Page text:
Senior artist trio to exhibit talent at Brandstater Gallery
May 9, 2013
Darla Martin Tucker
RIVERSIDE, Calif. – (www.lasierra.edu) The work of three La Sierra University senior art majors is as varied as their intended career paths, drawing viewers inside divergent perspectives, emotions and concepts.
The exhibit “Three Seniors, One Show,” will be held at Brandstater Gallery May 13 – 24 and will feature batik prints, paper dresses and geometric paintings. Like old photographs, batik prints of villages, boats and hills in the muted, earthy hues of Sarai Thompson’s exhibit “Wanderlust” transport viewers to another time and place. Her sister, Adaiah Thompson’s “Broken & Whole” line of high-fashion gowns made entirely from newspaper demand a closer look. And Jimmy So’s bold, bright patterns in “Geometric Chroma” splash the eyes with a torrent of color.
The show will open Mon., May 13 with an artists’ reception from 6 – 8 p.m. Admission is free.
So was born in Seoul, South Korea and comes from an artist family. He was raised in Flushing, N.Y., and resided in various parts of the United States, an experience that allowed him to observe numerous styles of art. In addition to his artistic career, So has a background in dental technology fabricating veneers. So enjoyed working as a dental technician because it allowed him to use tools similar to those used in the art world such as brushes, carvers and gauges, he says in his artist’s statement. Many of his paintings are influenced by his work in dental technology, which incorporates angles, measurements and accuracy.
So will graduate with a Bachelor of Fine Arts degree next month and will continue his career in dentistry. He plans to incorporate both interests and views dentistry as a form of art, he says. “Art is an escape from reality where my imagination takes a trip into another world,” he says. “I am free to express myself without limitations that I am bound to in reality, such as rules. …My world of art does not have one specific direction. Although I start out with a plan, my objective can easily change in the midst of my creation.”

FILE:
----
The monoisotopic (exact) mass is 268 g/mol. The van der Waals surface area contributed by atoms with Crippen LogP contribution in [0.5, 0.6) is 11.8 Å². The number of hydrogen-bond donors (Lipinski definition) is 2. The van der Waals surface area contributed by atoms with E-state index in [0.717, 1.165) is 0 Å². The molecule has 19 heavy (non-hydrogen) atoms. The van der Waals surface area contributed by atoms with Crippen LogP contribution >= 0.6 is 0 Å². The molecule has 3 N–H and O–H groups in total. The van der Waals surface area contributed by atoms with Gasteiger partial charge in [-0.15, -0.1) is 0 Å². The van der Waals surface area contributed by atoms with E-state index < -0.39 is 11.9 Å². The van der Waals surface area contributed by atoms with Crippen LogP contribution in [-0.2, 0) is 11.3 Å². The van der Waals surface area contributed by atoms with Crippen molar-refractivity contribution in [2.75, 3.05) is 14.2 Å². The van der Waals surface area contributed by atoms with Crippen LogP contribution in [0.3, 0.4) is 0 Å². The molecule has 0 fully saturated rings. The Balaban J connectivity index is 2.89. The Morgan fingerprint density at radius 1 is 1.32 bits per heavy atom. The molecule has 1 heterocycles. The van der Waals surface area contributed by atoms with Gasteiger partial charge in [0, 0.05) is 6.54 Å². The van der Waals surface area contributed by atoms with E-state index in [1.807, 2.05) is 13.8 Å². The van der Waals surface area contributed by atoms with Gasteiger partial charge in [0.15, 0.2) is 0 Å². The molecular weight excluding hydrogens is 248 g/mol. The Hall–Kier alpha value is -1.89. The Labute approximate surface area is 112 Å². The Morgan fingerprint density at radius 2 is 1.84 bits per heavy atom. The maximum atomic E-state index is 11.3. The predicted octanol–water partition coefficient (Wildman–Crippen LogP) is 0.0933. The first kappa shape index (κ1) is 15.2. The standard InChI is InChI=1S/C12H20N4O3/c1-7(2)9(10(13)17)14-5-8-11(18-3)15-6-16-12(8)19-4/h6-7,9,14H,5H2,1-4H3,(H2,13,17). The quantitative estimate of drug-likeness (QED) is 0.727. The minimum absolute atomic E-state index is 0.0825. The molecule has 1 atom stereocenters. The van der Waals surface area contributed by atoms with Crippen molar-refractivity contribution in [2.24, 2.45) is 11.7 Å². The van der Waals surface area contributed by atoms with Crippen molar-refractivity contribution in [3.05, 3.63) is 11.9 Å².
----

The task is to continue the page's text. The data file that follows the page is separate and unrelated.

Sarai Thompson, younger sister of fellow artist Adaiah Thompson, drew inspiration for her batik prints from photographs taken during a year studying in Germany, her mother’s native land. While earning a minor in German, Thompson traveled around Europe and documented her travels in photographs and through journaling.
“Batik is a unique form of art that is very much about the process,” Thompson says in her artist’s statement. “It consists of many steps to get to the final product – layers of waxing and dyeing, rinsing, ironing and washing. …In the end it is impossible to predict all the crackle that will appear in the batik.”
The process of making batik is much like traveling, Thompsons says, in which trips can be planned, but experiences along the way are unpredictable. Just like traveling, “ mistakes I make while waxing the batik can turn out to be something beautiful.”
In June she will receive a Bachelor of Fine Art with an emphasis in textiles. Her awards and experience include assisting with the design of a directory for the Bermuda Conference of Seventh-day Adventists and design of a logo for Adventist Television of Bermuda.
Adaiah Thompson has held an interest in fashion and art from childhood. “My mom would tell you that I have been a fashionista from day one. As a child I loved clothes, I was particular about my hair, and I have always had an eye for fashion and color,” said the senior Bachelor of Fine Arts major.
She first designed paper dresses last spring for an annual Revo fundraising fashion show that raised money to benefit overseas outreach endeavors. For the fundraiser Thompson used magazines, books, phonebooks and other paper materials. For her senior show this month she chose to work with newspaper. “Because paper is a source that comes from nature and newspaper is a source that we have in excess and take for granted, …I felt that it would be a perfect representative of how we take what nature provides us, use it how we like, and then forget it,” said Thompson. “I make it into fashion because it is something different and unexpected, and it is a creative way that I enjoy repurposing these materials.”
Typically it takes Thompson about a week or two to create one paper dress. She decides on a theme and draws inspiration from photographs, artwork and other sources. “Once I have a solid concept, I’ll blast some music and start making tons of sketches,” Thompson said. “I can't sketch without the right music. Then I will think about colors, materials, models.” She uses Tyvek®, a synthetic material made by DuPont, to sew patterns for the dresses which then function as dress linings. She then covers the Tyvek® with polyvinyl acetate, a strong, non-acidic book-making glue and incorporates designs on the dress using the desired paper.
Thompson’s degree specializes in textiles and she will earn a secondary emphasis in graphic design with minors in German and psychology. She and her sister have been the recipient of La Sierra’s Katchamakoff Scholarship for three years. Adaiah Thompson also won awards in the Annual Student Art Show and her designs will be featured in a new La Sierra publication, “U-Life,” this September. In keeping with her interests in psychology, Thompson plans to pursue a degree in art therapy.
Brandstater Gallery hours are Mon. – Thurs., 10 a.m. – 4:30 p.m., Fri., 10 a.m. – noon, Sun., 2 – 5 p.m. The gallery is located at the Visual Art Center 112, Building 1. For further information call 951-785-2170. La Sierra University is located at 4500 Riverwalk Parkway, Riverside.